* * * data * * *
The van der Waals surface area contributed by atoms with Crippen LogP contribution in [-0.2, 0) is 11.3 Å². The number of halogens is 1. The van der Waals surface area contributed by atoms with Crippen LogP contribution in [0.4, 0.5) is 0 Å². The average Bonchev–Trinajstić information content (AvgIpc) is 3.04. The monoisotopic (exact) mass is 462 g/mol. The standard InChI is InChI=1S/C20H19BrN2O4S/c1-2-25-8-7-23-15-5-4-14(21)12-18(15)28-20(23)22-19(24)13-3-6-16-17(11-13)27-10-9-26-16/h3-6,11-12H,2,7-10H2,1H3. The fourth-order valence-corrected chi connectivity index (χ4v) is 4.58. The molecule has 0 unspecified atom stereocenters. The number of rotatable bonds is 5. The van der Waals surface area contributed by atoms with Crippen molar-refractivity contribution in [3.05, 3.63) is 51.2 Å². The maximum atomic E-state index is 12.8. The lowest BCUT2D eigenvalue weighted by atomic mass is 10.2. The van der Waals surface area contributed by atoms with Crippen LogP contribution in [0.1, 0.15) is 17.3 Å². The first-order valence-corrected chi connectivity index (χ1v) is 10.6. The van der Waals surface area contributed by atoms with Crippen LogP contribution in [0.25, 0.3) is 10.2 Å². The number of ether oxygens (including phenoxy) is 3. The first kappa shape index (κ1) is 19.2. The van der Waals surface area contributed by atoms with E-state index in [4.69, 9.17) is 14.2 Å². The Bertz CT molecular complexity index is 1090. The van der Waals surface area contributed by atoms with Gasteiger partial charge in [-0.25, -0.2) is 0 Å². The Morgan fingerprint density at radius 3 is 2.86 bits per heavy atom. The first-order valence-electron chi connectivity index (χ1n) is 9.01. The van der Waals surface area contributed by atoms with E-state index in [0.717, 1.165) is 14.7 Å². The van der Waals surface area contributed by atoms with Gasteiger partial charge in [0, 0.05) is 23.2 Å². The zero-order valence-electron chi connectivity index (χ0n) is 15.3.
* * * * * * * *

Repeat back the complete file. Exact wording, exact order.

The van der Waals surface area contributed by atoms with Crippen LogP contribution in [-0.2, 0) is 11.3 Å². The number of halogens is 1. The van der Waals surface area contributed by atoms with Crippen LogP contribution in [0.4, 0.5) is 0 Å². The average Bonchev–Trinajstić information content (AvgIpc) is 3.04. The monoisotopic (exact) mass is 462 g/mol. The standard InChI is InChI=1S/C20H19BrN2O4S/c1-2-25-8-7-23-15-5-4-14(21)12-18(15)28-20(23)22-19(24)13-3-6-16-17(11-13)27-10-9-26-16/h3-6,11-12H,2,7-10H2,1H3. The fourth-order valence-corrected chi connectivity index (χ4v) is 4.58. The molecule has 0 unspecified atom stereocenters. The number of rotatable bonds is 5. The van der Waals surface area contributed by atoms with Crippen molar-refractivity contribution in [3.05, 3.63) is 51.2 Å². The maximum atomic E-state index is 12.8. The lowest BCUT2D eigenvalue weighted by atomic mass is 10.2. The van der Waals surface area contributed by atoms with Crippen LogP contribution in [0.1, 0.15) is 17.3 Å². The first-order valence-corrected chi connectivity index (χ1v) is 10.6. The van der Waals surface area contributed by atoms with Crippen LogP contribution in [0.25, 0.3) is 10.2 Å². The number of ether oxygens (including phenoxy) is 3. The first kappa shape index (κ1) is 19.2. The van der Waals surface area contributed by atoms with E-state index in [4.69, 9.17) is 14.2 Å². The Bertz CT molecular complexity index is 1090. The van der Waals surface area contributed by atoms with Gasteiger partial charge in [-0.25, -0.2) is 0 Å². The Morgan fingerprint density at radius 3 is 2.86 bits per heavy atom. The first-order valence-electron chi connectivity index (χ1n) is 9.01. The van der Waals surface area contributed by atoms with E-state index in [0.717, 1.165) is 14.7 Å². The van der Waals surface area contributed by atoms with Gasteiger partial charge in [0, 0.05) is 23.2 Å². The zero-order valence-electron chi connectivity index (χ0n) is 15.3.